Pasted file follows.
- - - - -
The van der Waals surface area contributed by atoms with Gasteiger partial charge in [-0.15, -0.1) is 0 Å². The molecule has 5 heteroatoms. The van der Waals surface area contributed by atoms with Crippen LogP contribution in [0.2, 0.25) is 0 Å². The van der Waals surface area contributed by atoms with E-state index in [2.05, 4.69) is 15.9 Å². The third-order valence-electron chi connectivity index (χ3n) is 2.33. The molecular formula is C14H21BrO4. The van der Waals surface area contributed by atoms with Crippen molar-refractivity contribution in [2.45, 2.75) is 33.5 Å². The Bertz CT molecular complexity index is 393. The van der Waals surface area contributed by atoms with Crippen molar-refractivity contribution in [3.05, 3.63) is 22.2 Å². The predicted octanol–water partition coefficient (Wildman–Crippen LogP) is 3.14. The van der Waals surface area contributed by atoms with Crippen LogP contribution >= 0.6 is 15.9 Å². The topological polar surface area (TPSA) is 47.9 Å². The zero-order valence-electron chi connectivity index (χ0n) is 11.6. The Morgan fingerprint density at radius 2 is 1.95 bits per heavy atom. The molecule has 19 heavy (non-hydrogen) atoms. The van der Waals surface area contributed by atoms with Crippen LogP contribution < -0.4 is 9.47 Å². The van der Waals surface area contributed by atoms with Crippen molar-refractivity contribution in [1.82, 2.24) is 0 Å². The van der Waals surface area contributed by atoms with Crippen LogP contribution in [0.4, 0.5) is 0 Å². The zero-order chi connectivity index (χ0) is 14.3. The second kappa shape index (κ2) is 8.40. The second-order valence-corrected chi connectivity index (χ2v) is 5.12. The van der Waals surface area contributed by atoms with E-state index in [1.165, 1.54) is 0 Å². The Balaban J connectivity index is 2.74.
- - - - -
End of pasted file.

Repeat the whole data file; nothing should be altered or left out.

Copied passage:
The van der Waals surface area contributed by atoms with Gasteiger partial charge in [-0.15, -0.1) is 0 Å². The molecule has 5 heteroatoms. The van der Waals surface area contributed by atoms with Crippen LogP contribution in [0.2, 0.25) is 0 Å². The van der Waals surface area contributed by atoms with E-state index in [2.05, 4.69) is 15.9 Å². The third-order valence-electron chi connectivity index (χ3n) is 2.33. The molecular formula is C14H21BrO4. The van der Waals surface area contributed by atoms with Crippen molar-refractivity contribution in [2.45, 2.75) is 33.5 Å². The Bertz CT molecular complexity index is 393. The van der Waals surface area contributed by atoms with Crippen molar-refractivity contribution in [3.05, 3.63) is 22.2 Å². The predicted octanol–water partition coefficient (Wildman–Crippen LogP) is 3.14. The van der Waals surface area contributed by atoms with Crippen LogP contribution >= 0.6 is 15.9 Å². The topological polar surface area (TPSA) is 47.9 Å². The zero-order valence-electron chi connectivity index (χ0n) is 11.6. The Morgan fingerprint density at radius 2 is 1.95 bits per heavy atom. The molecule has 19 heavy (non-hydrogen) atoms. The van der Waals surface area contributed by atoms with Crippen LogP contribution < -0.4 is 9.47 Å². The van der Waals surface area contributed by atoms with Crippen molar-refractivity contribution in [1.82, 2.24) is 0 Å². The van der Waals surface area contributed by atoms with Crippen LogP contribution in [0.4, 0.5) is 0 Å². The zero-order chi connectivity index (χ0) is 14.3. The second kappa shape index (κ2) is 8.40. The second-order valence-corrected chi connectivity index (χ2v) is 5.12. The van der Waals surface area contributed by atoms with E-state index in [1.165, 1.54) is 0 Å². The Balaban J connectivity index is 2.74.